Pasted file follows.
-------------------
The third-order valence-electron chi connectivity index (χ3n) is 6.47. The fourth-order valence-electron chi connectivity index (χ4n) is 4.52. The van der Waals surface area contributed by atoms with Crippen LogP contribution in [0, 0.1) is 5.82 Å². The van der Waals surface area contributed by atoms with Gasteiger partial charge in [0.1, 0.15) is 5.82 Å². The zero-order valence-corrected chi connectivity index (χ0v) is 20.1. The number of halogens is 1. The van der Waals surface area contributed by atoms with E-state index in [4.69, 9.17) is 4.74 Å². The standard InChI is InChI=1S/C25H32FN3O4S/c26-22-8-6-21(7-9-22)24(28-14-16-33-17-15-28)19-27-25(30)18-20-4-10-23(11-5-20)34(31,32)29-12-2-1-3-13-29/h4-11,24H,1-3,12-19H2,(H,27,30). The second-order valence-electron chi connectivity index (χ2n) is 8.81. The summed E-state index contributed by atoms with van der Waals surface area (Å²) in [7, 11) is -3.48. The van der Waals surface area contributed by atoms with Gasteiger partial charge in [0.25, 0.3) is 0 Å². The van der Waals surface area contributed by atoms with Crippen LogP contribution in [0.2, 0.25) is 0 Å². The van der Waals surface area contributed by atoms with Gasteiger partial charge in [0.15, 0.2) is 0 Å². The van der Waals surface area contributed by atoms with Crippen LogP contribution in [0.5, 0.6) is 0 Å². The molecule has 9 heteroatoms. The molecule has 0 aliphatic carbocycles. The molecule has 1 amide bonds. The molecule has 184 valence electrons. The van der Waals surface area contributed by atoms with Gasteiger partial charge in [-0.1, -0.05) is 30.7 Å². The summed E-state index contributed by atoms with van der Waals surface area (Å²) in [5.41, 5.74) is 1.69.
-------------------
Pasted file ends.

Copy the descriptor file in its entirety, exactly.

The third-order valence-electron chi connectivity index (χ3n) is 6.47. The fourth-order valence-electron chi connectivity index (χ4n) is 4.52. The van der Waals surface area contributed by atoms with Crippen LogP contribution in [0, 0.1) is 5.82 Å². The van der Waals surface area contributed by atoms with Gasteiger partial charge in [0.1, 0.15) is 5.82 Å². The zero-order valence-corrected chi connectivity index (χ0v) is 20.1. The number of halogens is 1. The van der Waals surface area contributed by atoms with E-state index in [4.69, 9.17) is 4.74 Å². The standard InChI is InChI=1S/C25H32FN3O4S/c26-22-8-6-21(7-9-22)24(28-14-16-33-17-15-28)19-27-25(30)18-20-4-10-23(11-5-20)34(31,32)29-12-2-1-3-13-29/h4-11,24H,1-3,12-19H2,(H,27,30). The second-order valence-electron chi connectivity index (χ2n) is 8.81. The summed E-state index contributed by atoms with van der Waals surface area (Å²) in [7, 11) is -3.48. The van der Waals surface area contributed by atoms with Gasteiger partial charge in [0.25, 0.3) is 0 Å². The van der Waals surface area contributed by atoms with Crippen LogP contribution in [0.2, 0.25) is 0 Å². The van der Waals surface area contributed by atoms with Gasteiger partial charge in [0.15, 0.2) is 0 Å². The van der Waals surface area contributed by atoms with Crippen LogP contribution in [0.5, 0.6) is 0 Å². The molecule has 9 heteroatoms. The molecule has 0 aliphatic carbocycles. The molecule has 1 amide bonds. The molecule has 184 valence electrons. The van der Waals surface area contributed by atoms with Gasteiger partial charge in [-0.1, -0.05) is 30.7 Å². The summed E-state index contributed by atoms with van der Waals surface area (Å²) in [5.41, 5.74) is 1.69.